He could be stubborn and petulant, fully aware of his own brilliance and unafraid to wield it. He didn’t bang his head on the stanchion like Kevin Garnett or wear his heart on his sleeve like late-career Paul Pierce; he almost dared you to dislike him, and some were all too willing to do so. He was perceived and portrayed as an enigma wrapped in riddle, tangled in eccentricities, and wheeling around on roller skates while playing a game of Connect 4.
He certainly was different, unlike any other player we had ever seen. His most similar player in terms of career quality and shape based on win shares is Phil Pressey’s dad Paul, which really doesn’t work at all. To me, this distinctiveness is another reason to appreciate him. In terms of attitude — whether we’re talking toughness, confidence, or even occasional indifference — I’ve always thought he shared a commonality of spirit with a favorite of a different era, Dennis Johnson.
Staying in the great ’80s for a moment, consider this: Had someone asked you in advance of the 2006 NBA Draft which prospect had the most in common with Larry Bird, you would have said Adam Morrison, and don’t even bother denying it. The answer is Rajon Rondo. I’m not making a direct comparison. That would be foolish. But they have more than a couple of traits in common, some of which are actually held against Rondo.
It’s true. We can start with toughness (Rondo played with a dislocated elbow after Dwyane Wade’s cheap shot — that was the equivalent of Bird banging his chin on the floor against the Pacers in ’91), but there’s also stubbornness (a trait New Englanders possess and should appreciate in Rondo), hyper-competitiveness (neither had any interest in befriending opponents), otherworldly creativity (inbounding the ball off Wade’s back) …
… hustling to the point of embarrassing an opponent (in this case, Jason Williams) …
… and most relevantly — and this is the one that for some ridiculous reason is attributed to Rondo as a flaw — plays his best when the spotlight is brightest.
Remember the 29-point/18-rebound/13-assist masterpiece against LeBron James and the Cavs in the Eastern semifinals in 2010, when the Celtics trailed the series 2-1? Or Game 2 of the East finals against LeBron’s Heat in 2012, when Rondo had 44 points, 10 assists, and 8 rebounds? There aren’t many players in the league who can say they’ve been the best player on the court in a meaningful game against LeBron. Rondo has done it twice. He had more than his share of moments against Derek Rose, too.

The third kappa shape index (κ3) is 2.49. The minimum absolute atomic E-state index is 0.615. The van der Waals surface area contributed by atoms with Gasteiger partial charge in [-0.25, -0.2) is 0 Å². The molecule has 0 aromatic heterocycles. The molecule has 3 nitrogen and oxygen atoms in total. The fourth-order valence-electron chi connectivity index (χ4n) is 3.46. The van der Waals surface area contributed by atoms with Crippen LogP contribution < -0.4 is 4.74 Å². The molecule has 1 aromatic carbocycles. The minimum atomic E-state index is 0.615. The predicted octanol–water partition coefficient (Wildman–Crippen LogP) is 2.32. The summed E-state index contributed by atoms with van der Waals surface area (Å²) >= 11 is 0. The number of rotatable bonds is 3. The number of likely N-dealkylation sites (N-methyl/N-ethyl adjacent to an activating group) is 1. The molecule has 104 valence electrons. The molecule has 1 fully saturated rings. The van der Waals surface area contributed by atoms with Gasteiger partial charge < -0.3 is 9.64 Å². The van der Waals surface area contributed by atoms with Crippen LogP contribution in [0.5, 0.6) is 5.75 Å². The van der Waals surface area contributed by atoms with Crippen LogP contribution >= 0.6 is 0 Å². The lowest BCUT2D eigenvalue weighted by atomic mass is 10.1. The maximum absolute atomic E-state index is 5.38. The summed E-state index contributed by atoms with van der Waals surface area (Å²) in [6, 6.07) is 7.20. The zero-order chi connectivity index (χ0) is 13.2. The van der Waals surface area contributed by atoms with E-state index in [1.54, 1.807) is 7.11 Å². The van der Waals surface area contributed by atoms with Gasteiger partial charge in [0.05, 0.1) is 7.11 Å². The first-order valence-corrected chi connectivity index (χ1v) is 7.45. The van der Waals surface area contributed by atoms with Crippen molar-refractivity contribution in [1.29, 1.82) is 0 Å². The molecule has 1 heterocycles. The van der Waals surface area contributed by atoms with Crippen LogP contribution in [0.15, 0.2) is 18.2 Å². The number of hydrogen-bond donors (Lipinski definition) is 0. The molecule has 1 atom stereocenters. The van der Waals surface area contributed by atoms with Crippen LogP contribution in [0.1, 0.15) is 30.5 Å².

I’ll miss watching him rise to the occasion in those moments here, and I’m certain the Connect 4 whiz who’s also a genius at connecting five on the court will do the same for Dallas. I’ll miss those abstract and full stat lines — in his final Celtics game he had 13 points, 15 assists and 7 rebounds in a win over Orlando, a perfectly Rondoian way to go out.
He has one more game at the Garden this season, however. Rondo returns with his new Mavericks teammates on January 2, and I can tell you two truths about that right now:
Beneath the bright lights in his old city, he’s going to put on a show. As if he wouldn’t be motivated enough, the game has been moved to prime-time. Put him down for a triple-double right now.
Also: The Celtics production team that puts together those superb welcome-home video montages had better get to work on the highlight video now. Because there is a hell of a lot to choose from. Might I suggest including a certain dribble-move?